Prime Minister Modi’s courtship of multinationals to invest and “Make in India” has not yet addressed longstanding hesitations over India’s lack of effective intellectual property rights (IPR) enforcement. Despite the release of the National IPR Policy and the establishment of India’s first intellectual property (IP) crime unit in Telangana in 2016, India’s IP regime continues to fall short of global best practices and standards. U.S. engagement has not yet translated into the progress and/or actions on IPR that were anticipated under the previous U.S. administration. Some “Notorious Markets” across the country continue to operate, while many smaller stores sell or deal with pirated content across the country. U.S. and Indian Government officials continued to engage on IPR issues. U.S. government representatives continued to meet government officials and industry stakeholders on IPR-related matters in 2018 and 2019, including during visits to India by officials from the U.S. Trade Representative (USTR), the U.S. Patent Trademark Office (USPTO), the U.S. Intellectual Property Enforcement Coordinator, and the Departments of State, Commerce, and Agriculture. India has made efforts to streamline its IP framework through administrative actions and awareness programs and is in the process of reducing its decade-long backlog of patent and trademark applications. India also addresses IPR in its recently established Commercial Courts, Commercial Divisions, and Commercial Appellate Divisions within India’s High Courts.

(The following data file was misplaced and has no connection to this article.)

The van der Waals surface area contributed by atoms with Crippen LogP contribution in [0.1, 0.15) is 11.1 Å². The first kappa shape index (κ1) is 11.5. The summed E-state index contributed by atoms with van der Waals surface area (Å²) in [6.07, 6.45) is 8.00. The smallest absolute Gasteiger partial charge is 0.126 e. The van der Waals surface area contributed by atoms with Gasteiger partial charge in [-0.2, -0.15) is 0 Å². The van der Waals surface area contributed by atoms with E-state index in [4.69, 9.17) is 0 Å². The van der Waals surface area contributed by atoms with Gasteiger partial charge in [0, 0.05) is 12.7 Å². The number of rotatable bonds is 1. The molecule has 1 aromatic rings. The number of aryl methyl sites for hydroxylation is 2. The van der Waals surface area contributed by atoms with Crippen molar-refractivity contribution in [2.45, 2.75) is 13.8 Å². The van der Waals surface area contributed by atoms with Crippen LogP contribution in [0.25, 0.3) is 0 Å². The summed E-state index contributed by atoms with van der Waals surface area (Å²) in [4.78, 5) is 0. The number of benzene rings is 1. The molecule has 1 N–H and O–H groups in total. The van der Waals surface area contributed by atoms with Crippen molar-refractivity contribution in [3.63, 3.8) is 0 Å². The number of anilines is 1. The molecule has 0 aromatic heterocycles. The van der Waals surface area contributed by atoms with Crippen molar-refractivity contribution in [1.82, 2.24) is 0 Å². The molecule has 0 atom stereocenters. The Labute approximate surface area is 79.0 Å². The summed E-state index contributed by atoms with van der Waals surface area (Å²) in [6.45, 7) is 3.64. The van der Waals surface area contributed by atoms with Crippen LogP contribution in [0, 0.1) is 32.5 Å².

U.S. and Indian Government officials continued to engage on IPR issues. U.S. government representatives continued to meet government officials and industry stakeholders on IPR-related matters in 2018 and 2019, including during visits to India by officials from the U.S. Trade Representative (USTR), the U.S. Patent Trademark Office (USPTO), the U.S. Intellectual Property Enforcement Coordinator, and the Departments of State, Commerce, and Agriculture. India has made efforts to streamline its IP framework through administrative actions and awareness programs and is in the process of reducing its decade-long backlog of patent and trademark applications. India also addresses IPR in its recently established Commercial Courts, Commercial Divisions, and Commercial Appellate Divisions within India’s High Courts.
Although India’s copyright laws were amended in 2012, the amendments have not been fully implemented. Without an active copyright board in place to determine royalty rates for authors, weak enforcement of copyright regulations, and the widespread issue of pirated copyrighted materials are all contributing factors to why copyright law requires more emphasis on implementation.